Aldo Chaparro / interview


[Kwon] What was the initial motivation for folding and crumpling the metal sheets, which is characteristic of your works?

[Chaparro] My interest on reflecting surfaces has been with me since the beginning. The seduction that emanates from a reflecting object, in most cases can't be compared with anything. I kind of pushed that limit on myself when I added the electrostatic paint to the steel. It's a really flexible coat, so it allows me to paint the steel before I bend it. The colors I use are transparent. You can see the steel shine through the color. On the other hand, mirrors have always been quite intriguing for me. Jorge Luis Borges said that mirrors were terrifying objects. We just can't see it because we're accustomed to their presence. Plus, I´ve always been interested on the work of Robert Morris and Michaelangelo Pistoletto. On both cases, the reflection and the mirror play a key role: they function as goggles that allow us to experience reality on a parallel way. Jean Cocteu said mirrors should think it twice before mirroring an image. But the ways in which mirrors reflect, on both senses, are a lot. Perhaps my favorite is the one that Octavio Paz made around the work of Sor Juana, while explaining her concepts of shadow, reflection, and echo. For him, in the work of Sor Juana, the function of mirrors and portraits is also a philosophy and a morality. The mirror is the agent of transmutation of infantile narcissism. It's the transit from auto-erotism to her self-contemplation: using a process analog to lecture that turns reality into signs; the mirror transforms the body into a simulation. By the reflecting power, the body becomes simultaneously visible but untouchable. The eyes triumph over the sense of touch.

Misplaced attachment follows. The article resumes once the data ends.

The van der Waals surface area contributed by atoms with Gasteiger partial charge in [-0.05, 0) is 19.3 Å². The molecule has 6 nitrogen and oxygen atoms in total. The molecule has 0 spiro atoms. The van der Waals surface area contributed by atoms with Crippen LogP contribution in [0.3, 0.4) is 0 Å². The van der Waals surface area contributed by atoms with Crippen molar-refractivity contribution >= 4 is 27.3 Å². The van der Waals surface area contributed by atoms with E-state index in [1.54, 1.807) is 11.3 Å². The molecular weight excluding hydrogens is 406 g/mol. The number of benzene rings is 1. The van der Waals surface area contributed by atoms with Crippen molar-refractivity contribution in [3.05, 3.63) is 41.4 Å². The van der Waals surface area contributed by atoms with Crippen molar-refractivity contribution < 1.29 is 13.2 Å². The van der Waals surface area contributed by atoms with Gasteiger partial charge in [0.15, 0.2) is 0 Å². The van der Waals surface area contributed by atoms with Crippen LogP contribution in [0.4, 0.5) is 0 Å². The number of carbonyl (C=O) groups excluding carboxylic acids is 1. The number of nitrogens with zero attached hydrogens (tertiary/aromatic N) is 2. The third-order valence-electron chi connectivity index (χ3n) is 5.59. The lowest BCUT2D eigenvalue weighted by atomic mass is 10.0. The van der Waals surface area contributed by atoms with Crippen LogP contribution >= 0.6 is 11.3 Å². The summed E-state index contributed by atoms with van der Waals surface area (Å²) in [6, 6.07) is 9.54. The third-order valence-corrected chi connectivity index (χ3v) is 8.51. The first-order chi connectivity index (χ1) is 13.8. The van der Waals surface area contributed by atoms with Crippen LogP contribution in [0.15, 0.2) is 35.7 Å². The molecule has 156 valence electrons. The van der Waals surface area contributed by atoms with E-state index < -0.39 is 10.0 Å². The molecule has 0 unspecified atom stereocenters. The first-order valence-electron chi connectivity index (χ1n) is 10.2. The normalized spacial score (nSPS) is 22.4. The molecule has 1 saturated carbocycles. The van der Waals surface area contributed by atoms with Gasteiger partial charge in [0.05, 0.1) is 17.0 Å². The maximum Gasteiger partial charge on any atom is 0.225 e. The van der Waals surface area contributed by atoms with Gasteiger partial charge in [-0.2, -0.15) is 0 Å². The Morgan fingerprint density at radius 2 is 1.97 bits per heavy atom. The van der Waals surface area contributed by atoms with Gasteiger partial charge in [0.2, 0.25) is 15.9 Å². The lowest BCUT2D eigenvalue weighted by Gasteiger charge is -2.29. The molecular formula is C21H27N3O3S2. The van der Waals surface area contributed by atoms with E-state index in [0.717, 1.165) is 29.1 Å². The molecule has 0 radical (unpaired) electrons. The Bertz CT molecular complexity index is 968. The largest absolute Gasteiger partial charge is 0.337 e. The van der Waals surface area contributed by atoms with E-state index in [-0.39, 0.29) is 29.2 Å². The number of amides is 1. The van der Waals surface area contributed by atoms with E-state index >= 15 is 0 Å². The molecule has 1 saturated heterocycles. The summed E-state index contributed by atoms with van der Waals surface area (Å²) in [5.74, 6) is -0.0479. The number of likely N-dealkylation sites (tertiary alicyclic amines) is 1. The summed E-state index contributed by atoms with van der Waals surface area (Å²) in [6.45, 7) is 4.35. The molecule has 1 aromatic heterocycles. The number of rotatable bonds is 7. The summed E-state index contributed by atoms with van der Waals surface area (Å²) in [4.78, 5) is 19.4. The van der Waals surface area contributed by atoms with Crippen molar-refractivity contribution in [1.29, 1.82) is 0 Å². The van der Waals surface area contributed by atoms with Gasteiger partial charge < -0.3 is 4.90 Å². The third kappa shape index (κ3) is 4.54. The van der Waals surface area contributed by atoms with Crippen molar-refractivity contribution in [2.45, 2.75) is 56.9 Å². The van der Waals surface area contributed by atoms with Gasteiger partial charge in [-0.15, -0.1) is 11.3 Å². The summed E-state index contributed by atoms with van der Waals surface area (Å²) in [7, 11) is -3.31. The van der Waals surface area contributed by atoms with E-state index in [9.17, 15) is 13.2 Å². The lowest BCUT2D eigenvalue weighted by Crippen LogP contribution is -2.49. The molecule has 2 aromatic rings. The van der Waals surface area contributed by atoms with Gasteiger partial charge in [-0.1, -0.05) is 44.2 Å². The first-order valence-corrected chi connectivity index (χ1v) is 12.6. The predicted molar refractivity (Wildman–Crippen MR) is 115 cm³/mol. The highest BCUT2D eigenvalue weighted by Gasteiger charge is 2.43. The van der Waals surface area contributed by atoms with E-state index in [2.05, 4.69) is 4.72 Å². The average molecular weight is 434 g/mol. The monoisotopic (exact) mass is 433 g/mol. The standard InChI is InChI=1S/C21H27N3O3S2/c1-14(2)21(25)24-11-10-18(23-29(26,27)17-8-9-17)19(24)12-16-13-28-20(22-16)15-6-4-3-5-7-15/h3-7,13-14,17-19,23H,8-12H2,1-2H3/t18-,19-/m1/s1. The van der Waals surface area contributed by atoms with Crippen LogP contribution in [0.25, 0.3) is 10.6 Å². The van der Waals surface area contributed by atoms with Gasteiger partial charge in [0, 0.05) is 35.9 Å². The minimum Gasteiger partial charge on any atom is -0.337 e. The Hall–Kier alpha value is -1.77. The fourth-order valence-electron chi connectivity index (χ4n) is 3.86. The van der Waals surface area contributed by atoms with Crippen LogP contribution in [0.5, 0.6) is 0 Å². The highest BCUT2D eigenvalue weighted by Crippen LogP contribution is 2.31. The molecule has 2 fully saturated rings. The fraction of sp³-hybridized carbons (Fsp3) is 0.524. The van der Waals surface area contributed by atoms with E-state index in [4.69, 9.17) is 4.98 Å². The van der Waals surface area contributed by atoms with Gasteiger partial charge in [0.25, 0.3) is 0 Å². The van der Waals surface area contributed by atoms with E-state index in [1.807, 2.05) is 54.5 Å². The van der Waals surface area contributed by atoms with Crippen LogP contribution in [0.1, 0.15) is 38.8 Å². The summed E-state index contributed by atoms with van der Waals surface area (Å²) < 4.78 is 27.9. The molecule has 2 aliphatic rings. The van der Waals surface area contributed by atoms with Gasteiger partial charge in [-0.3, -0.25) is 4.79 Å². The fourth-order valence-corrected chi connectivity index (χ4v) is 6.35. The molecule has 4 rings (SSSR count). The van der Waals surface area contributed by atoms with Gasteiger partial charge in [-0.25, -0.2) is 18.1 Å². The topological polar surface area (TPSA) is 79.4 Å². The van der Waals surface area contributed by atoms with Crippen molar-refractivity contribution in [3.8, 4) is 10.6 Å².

[Kwon] Where do you usually gain inspiration for the strong, intense phrases shown in your works?

[Chaparro] I guess it somehow connected to the years I worked as the publisher of CELESTE and Baby Baby Baby, and my music and film taste. The deal is that my work operates on several levels that change with the viewer and text somehow catalyses this. Some people only see the object as bright and colourful, or they read just a phrase. Some laugh with me and that is where my act of subversion brews. My decision to work with the periphery of art, like marketing, music, design, architecture, and my work as a publisher, has to do with how the center of 21st century art has become sterile. It’s a place too difficult to access. Art is talking about art for small elite, which often does not even understand it. If we want to find new ways to communicate and have a broader vision, then we have to diversify channels. I have no problem working with marketing. Basically because my work is a little bit about that.


[Kwon] I see that the images of Greek sculptures are printed on some of your steel works. Could that be interpreted as your interest on tradition and its appropriation?